4 It was he who sent his messenger and took me from the sheep of my father and anointed me with the oil of his anointing.

5 My brothers were handsome and tall, and the Lord did not take delight in them.

6 I went out to meet the allophyle,
and he cursed me by his idols.

7 But I, having drawn the dagger from him, I beheaded him and removed reproach from Israel’s sons.

1 I was small among my brothers, and the youngest in my father’s house; I tended my father’s sheep.

2 My hands made a harp; my fingers fashioned a lyre.

3 And who will tell my Lord? The Lord himself; it is he who hears.

4 It was he who sent his messenger and took me from my father’s sheep, and anointed me with his anointing oil.

5 My brothers were handsome and tall, but the Lord was not pleased with them.

6 I went out to meet the Philistine, and he cursed me by his idols.

7 But I drew his own sword; I beheaded him, and took away disgrace from the people of Israel.

Here, then, is mine:

1 I was a runt, the youngest brother in my father’s house, but I would guard his sheep.
2 My hands made music, and my fingers tuned a harp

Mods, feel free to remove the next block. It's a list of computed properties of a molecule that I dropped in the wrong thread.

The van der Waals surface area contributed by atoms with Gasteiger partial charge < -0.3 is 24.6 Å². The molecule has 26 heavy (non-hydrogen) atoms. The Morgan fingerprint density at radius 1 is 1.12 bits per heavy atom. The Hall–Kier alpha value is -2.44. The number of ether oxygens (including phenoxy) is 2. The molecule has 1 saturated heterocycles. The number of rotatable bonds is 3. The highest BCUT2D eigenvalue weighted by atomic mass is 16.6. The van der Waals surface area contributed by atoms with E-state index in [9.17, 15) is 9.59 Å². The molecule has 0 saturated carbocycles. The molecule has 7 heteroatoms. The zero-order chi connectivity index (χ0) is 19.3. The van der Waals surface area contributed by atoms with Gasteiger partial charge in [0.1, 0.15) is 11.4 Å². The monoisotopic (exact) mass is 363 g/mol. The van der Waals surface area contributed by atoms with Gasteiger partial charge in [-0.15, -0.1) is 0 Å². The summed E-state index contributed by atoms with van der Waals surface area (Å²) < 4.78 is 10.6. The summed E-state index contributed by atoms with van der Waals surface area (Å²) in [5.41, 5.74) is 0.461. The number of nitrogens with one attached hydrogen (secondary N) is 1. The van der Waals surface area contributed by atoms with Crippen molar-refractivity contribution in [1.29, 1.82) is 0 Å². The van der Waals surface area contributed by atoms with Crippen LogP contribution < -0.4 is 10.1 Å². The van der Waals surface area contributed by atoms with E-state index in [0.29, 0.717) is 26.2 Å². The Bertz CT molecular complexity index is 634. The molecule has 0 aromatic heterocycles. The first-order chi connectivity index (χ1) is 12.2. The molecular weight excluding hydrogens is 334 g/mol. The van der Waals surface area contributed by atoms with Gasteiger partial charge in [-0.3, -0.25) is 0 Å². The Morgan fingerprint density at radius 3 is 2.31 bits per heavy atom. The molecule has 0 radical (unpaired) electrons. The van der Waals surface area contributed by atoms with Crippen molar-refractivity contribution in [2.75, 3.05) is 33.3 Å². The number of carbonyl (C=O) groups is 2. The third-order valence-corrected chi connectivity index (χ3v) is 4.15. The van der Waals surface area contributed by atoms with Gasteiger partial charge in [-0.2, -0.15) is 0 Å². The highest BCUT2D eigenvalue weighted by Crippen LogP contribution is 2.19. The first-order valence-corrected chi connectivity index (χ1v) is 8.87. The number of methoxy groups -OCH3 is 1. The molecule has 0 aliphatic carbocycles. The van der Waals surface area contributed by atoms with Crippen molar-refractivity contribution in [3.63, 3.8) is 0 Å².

3 Who will tell the Lord? The Lord Himself hears
4 It was he who sent his messenger and took me from my father’s sheep, anointing me with his oil.
5 My brothers where great men, tall and handsome, but they did not please the Lord.
6 So I went out to meet the foreigner, and he cursed me by his gods
7 But I had a dagger in hand, drew it and beheaded him, removing the reproach from the children of Israel.

Post By Joel Watts (10,045 Posts)

Joel L. Watts holds a Masters of Arts from United Theological Seminary with a focus in literary and rhetorical criticism of the New Testament. He is currently a Ph.D. student at the University of the Free State, analyzing Paul’s model of atonement in Galatians. He is the author of Mimetic Criticism of the Gospel of Mark: Introduction and Commentary (Wipf and Stock, 2013), a co-editor and contributor to From Fear to Faith: Stories of Hitting Spiritual Walls (Energion, 2013), and Praying in God's Theater, Meditations on the Book of Revelation (Wipf and Stock, 2014).